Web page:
The Last Witch is an Ohio Psychedelic Metal band that is giving us all the updates on all things music and more!

What has 2022 been like for you as artists?

This year has been one of fun, progress, and exploration. The songs we play live are always fun but recently we have taken to shaping them a little differently. Normal intros have been finely tuned and turned into a robust wall of expression, to give the sense of impending doom. Getting the wheels turning on booking, art direction, and investment in ourselves has been in leaps and bounds. All of this while discovering how far we can push ourselves to make music we all appreciate, that challenges us, and can just plain rock out to. Can you tell us from how you've transformed from the beginning to now as an artist?

To say that it's been a humbling change would be an understatement. In the beginning, each member took a vastly different approach. Our first bass player, Jeremy Reid (95-2020), was eager to jump into playing shows. Our drummer, Owen Quinn, would follow any direction we would go, even if he wasn't too sure on the style we were going for. Myself, Brandon Lewis, would take the totalitarian approach to avoid being like the band I was previously in, irony and all. After the death of our bass player, Chris Hottle of Northcoast Shakedown would soon fill the role of bass player and pragmatic older brother. Through our egotism, frustrations, camaraderie, passion, and drive, we would mould ourselves out of the realm we thought we were in. We became a brotherhood, but more importantly, a band. How did you come up with your latest project?

Simply put; a drummer and guitar player both LOVED Iron Maiden at the age of 14. An early love of classic heavy metal with a mix of System of A Down, sprinkled with Rush. What became of that since then has become a monster, but we love monsters. Where are you from originally?

Chris Hottle from Rittman, OH. Owen Quinn from Cleveland, OH. Brandon Lewis from Seville, OH. Where do you live now?

Owen and I live in Seville and Chris lives in Rittman. Do you think where you live impacts how your music is made?

It's possible. Sometimes we are a reflection of our environment. If you're living comfortably with no problems, you might get lazy. If scrounging to survive, there may be a lot to pour one's heart into. Where you live in your head matters the most. What was the inspiration to make music your career?

For all of us, we'd have to agree on live music. Live music has always been, and always will be, one of the greatest outlets we as music lovers get to experience. While musicians are jokingly referred to as merchandise salesmen, and that there may be some small joy in earning our keep through branding ourselves, the real thrill is expressing ourselves to those who came out for a drink, to listen to some new tunes, or that come to support their friends. The cymbal crashes. The pick scrapes. The bass fills. Its stimulation through emotion. In our case, typically anger. How do you want to shape your career?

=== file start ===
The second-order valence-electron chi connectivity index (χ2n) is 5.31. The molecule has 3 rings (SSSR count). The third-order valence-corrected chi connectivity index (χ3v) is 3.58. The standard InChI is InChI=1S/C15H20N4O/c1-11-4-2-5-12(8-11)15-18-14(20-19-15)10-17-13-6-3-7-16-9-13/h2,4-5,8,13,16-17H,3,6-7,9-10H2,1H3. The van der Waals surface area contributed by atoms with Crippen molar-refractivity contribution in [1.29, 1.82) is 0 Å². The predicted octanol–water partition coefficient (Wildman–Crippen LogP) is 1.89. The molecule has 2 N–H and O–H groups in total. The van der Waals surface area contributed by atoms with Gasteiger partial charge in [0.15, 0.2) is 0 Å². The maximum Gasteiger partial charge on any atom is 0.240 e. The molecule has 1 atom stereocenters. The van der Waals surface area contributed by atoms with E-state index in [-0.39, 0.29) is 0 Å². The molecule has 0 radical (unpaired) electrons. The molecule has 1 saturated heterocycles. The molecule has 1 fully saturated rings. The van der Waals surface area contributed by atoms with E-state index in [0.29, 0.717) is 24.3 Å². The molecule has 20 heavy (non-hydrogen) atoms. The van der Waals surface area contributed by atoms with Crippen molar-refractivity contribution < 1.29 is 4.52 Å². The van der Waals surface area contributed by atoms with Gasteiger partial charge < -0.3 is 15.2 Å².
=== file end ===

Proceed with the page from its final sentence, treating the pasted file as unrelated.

We want to be a musicians' band. I feel the bands that get a lot of appreciation from the music community have incredible fanbases. The sky's the limit. Do you work on a tight timeline always or do you go with the flow when it comes to your music?

I don't think we've ever given ourselves a tight timeline for anything music related. Some things take no time at all to write and others have taken a few years. But in the end we either shelve it to be worked on again one day or it comes out matching how we feel in that moment. How did your latest title of music come to be?

Our newest song that we've made is called Half Life, which stems from the monotony of everyday life and sticking to bad habits. A reflection of past behavior that needs to be rectified. Keeping what gives us pure joy going where we want, playing what we want, and are what we want to be. A metal band of vagabonds. If we were to stop without even dipping our toes in the water or when offered resistance, then we wouldn't get very far in this career. On top of that, we wouldn't be doing what we want to do, doomed to a half life. Is it hard to let go of the music when it is done?

It's never gone. We make the songs, love them, and will always promote them. Do you feel an emotional attachment with your music?

Yes. An emotional tie with the music can make or break a song. Its good to push yourself to try and create, make something weird that may make you uncomfortable. If it doesn't feel like you're putting all the effort there, come back to it.

How would you describe your music in one word to someone who hasn't listened to it yet?

Groovy. Where do they go to listen NOW?

Spotify, Apple Music, Tik Tok, Instagram, Facebook, Pandora, Amazon, iHeartRadio, iTunes, Resso & Luna, Youtube Music, Twitch, Deezer, Tidal, ClaroMusica, saavn, boomplay, Anghami, KKBox, NetEase, Tencent, Qobuz, Triller, Yandex Music, MediaNet What has been the best fan reaction to your music?

The reception to our latest release Klaatu (pronounced Claw-too) has hands down been the strongest response. Though we hope to out-do ourselves with each release. Is there anything exciting coming up for you?

Our first EP, Loud and Noisy, will be out on July 15th! Are you performing the song anywhere LIVE?

We have been opening with Klaatu at every show! It's been a real crowd pleaser and always a great jam for us. Give us all your socials and links so fans can link up with you! Thank you for this interview! Instagram: thelastwitchrocks Facebook: The Last Witch